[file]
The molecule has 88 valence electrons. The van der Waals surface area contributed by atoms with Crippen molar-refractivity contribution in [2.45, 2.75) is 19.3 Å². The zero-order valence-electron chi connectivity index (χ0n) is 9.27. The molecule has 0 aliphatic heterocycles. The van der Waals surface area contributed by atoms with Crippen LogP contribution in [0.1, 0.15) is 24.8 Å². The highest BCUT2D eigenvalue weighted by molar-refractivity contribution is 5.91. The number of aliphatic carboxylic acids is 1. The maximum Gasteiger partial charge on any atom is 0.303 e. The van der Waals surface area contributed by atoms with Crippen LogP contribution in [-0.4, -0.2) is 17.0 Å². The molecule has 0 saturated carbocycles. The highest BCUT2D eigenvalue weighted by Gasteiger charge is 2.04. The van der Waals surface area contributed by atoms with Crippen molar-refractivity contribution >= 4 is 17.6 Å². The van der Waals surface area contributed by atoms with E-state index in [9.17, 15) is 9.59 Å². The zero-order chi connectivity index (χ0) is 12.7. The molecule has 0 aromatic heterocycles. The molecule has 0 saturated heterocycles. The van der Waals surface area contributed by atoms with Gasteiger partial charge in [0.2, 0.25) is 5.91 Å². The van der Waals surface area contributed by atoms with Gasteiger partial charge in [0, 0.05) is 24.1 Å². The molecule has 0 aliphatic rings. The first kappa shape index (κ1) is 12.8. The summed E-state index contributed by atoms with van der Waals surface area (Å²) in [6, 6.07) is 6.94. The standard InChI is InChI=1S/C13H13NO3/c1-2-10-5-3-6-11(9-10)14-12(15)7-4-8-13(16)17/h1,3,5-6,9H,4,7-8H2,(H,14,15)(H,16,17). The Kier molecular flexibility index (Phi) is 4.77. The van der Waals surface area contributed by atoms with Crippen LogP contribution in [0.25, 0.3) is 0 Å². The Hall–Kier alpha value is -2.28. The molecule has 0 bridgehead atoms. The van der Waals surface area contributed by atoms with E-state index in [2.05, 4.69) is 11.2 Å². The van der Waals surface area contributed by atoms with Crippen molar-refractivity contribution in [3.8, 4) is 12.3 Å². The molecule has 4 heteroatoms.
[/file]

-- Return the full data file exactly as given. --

The molecule has 88 valence electrons. The van der Waals surface area contributed by atoms with Crippen molar-refractivity contribution in [2.45, 2.75) is 19.3 Å². The zero-order valence-electron chi connectivity index (χ0n) is 9.27. The molecule has 0 aliphatic heterocycles. The van der Waals surface area contributed by atoms with Crippen LogP contribution in [0.1, 0.15) is 24.8 Å². The highest BCUT2D eigenvalue weighted by molar-refractivity contribution is 5.91. The number of aliphatic carboxylic acids is 1. The maximum Gasteiger partial charge on any atom is 0.303 e. The van der Waals surface area contributed by atoms with Crippen LogP contribution in [-0.4, -0.2) is 17.0 Å². The molecule has 0 saturated carbocycles. The highest BCUT2D eigenvalue weighted by Gasteiger charge is 2.04. The van der Waals surface area contributed by atoms with Crippen molar-refractivity contribution >= 4 is 17.6 Å². The van der Waals surface area contributed by atoms with E-state index in [9.17, 15) is 9.59 Å². The zero-order chi connectivity index (χ0) is 12.7. The molecule has 0 aromatic heterocycles. The molecule has 0 saturated heterocycles. The van der Waals surface area contributed by atoms with Gasteiger partial charge in [0.2, 0.25) is 5.91 Å². The van der Waals surface area contributed by atoms with Gasteiger partial charge in [0, 0.05) is 24.1 Å². The molecule has 0 aliphatic rings. The first kappa shape index (κ1) is 12.8. The summed E-state index contributed by atoms with van der Waals surface area (Å²) in [6, 6.07) is 6.94. The standard InChI is InChI=1S/C13H13NO3/c1-2-10-5-3-6-11(9-10)14-12(15)7-4-8-13(16)17/h1,3,5-6,9H,4,7-8H2,(H,14,15)(H,16,17). The Kier molecular flexibility index (Phi) is 4.77. The van der Waals surface area contributed by atoms with Crippen LogP contribution in [0.25, 0.3) is 0 Å². The Hall–Kier alpha value is -2.28. The molecule has 0 bridgehead atoms. The van der Waals surface area contributed by atoms with E-state index in [2.05, 4.69) is 11.2 Å². The van der Waals surface area contributed by atoms with Crippen molar-refractivity contribution in [3.8, 4) is 12.3 Å². The molecule has 4 heteroatoms.